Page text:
When is calling yourself a failure a good thing?

Shouting “failure” isn’t great for selling ourselves – that goes without saying. But is it alright to brand yourself a failure in some things if you’re prepared to be a winner at others?

At a training course I attended this week at the LCMJ, one of the exercises was to create ‘our story in a nutshell’. Limit – 160 characters.

As this was being described, I thought immediately of my ‘From U to P’ article, which explains how I failed an A-Level paper on the poet Andrew Marvell and later completed a doctoral thesis on him.

PhD Isolation and Doubt

I often gravitate towards failure. It’s relatively rare that I use it as a deflection towards success. But it did make me wonder if that can become a positive self-fashioning mechanism.

Self-deprecation can be witty. Copyblogger’s Demian Farnworth, who describes writing as his “main gig”, concludes his profile with “outside of this I’m pretty useless”. (I’m not sure this is still live, but it’s the example we worked with.)

There are countless examples of modest deflection. By downplaying other skills, you’re attempting to make others recognise your competence in the one being promoted.

But too much self-deprecation is distinctly off-putting. If you go overboard with the ‘I suck’ or ‘I’m useless’ platitudes, people aren’t going to care about your abilities. The attitude has already bombed.

So, can you play with both extremes, I wondered. Can you, or should you, parry your failures to embrace success?

I came up with the following, which I quite liked:

Failed at school; Won at university. Failing academic; Winning marketeer. Failure at life; Winner at work!

It’s a similar ploy of accepting what you’re not good at, but showing that you’ve always gravitated towards something victorious.

I’m not out to sell myself, so this was only for the sake of an exercise. But rhetoric does count, and I’m encouraged that it’s got me thinking.

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4 thoughts on “When is calling yourself a failure a good thing?

  1. “But too much self-deprecation is distinctly off-putting. ” I agree wholeheartedly. Many times this is used as a ploy for attention and a grab for platitudes. Acknowledging failure is honest and cathartic, but I guess it’s an art to know how much recognition of failure one can put out into public view without being deemed a drama queen!

    • It’s interesting to hear your view, because to many people the standard British cultural stereotype is that of a slightly bashful self-deprecating Hugh Grant figure (parodied so brilliantly).

      But yes, I think you have to both rationalise and reassess when it comes to something so culturally sensitive. We’re more likely to understand or tolerate others expressing failure if there’s enough context to understand the circumstances or the joke around it.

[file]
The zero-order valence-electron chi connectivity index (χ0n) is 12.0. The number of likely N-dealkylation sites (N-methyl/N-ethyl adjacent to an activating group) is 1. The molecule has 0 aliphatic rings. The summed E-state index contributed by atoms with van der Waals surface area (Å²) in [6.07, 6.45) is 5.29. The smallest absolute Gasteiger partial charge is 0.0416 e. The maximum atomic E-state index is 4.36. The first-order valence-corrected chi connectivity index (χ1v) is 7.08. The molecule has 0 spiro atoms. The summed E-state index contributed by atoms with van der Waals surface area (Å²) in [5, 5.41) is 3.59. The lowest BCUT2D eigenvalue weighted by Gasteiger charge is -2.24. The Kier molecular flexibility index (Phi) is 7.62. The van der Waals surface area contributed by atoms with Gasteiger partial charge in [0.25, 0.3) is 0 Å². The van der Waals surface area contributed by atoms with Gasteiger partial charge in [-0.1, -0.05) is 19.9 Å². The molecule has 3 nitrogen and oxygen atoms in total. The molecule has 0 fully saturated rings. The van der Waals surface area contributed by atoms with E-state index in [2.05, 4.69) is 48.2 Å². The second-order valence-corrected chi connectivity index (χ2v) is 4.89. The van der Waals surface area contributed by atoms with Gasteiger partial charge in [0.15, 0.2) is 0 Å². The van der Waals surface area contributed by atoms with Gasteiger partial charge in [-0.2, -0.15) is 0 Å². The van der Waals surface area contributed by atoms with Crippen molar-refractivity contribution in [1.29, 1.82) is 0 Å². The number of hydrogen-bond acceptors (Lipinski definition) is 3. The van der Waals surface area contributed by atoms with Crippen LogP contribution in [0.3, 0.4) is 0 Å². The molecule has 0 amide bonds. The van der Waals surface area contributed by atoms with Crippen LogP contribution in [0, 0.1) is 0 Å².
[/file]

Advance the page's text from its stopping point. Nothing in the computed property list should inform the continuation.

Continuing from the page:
At the same time, failure is relative and needs to be used sparingly. Many of my old posts here are littered with so many signs of it. While it may have seemed necessary at the time, it does seem like a filter that I find myself gradually editing out. Looking at old posts, it gets in the way of good writing sometimes. The clouded judgement that such mindsets provide never allows you to see that at the time.

  2. We live in a world which seems more interested in failure than success, with endemic phrases like ‘epic fail’ (forget the -ure, it only wastes valuable shaming time) and ‘you had one job’. Then there is the pejorative term ‘humblebrag’: a warning to us that success tempered with modesty can be as badly received as self-deprecation.

    There is something to be said for giving wins and losses equal billing, and it was Kipling who said it: ‘If you can meet with Triumph and Disaster and treat those two impostors just the same’. A big if indeed in the age of social media. Do your friends and followers want you to ‘be a man, my son’ if being a bewildered boy or a hapless adolescent is less threatening and more entertaining to them?

    It seems there is an art to ‘taking ownership’ of one’s successes and failures alike. As if people will listen to us blowing our own trumpet as long as we hit a few wrong notes.

    • Yes, you’re right. I think it’s because there’s a new-world hubris (alpha-humanity?) that sets itself so proudly for success that failure is both a necessary comeuppance and a slightly enjoyable spectacle (The Apprentice is the perfect demonstration).

      I’d never heard of ‘humblebrag’ before. Heh – it reminds me of:

      Brian: Last year, I raised eight dollars and got on a BuzzFeed listicle.
      Peter: No! You use real words! Internet stuff is not real words.

      Well, I’ll strive for the Les Dawson route – well-practiced, convincing and highly comical bum notes – if that works? 🙂

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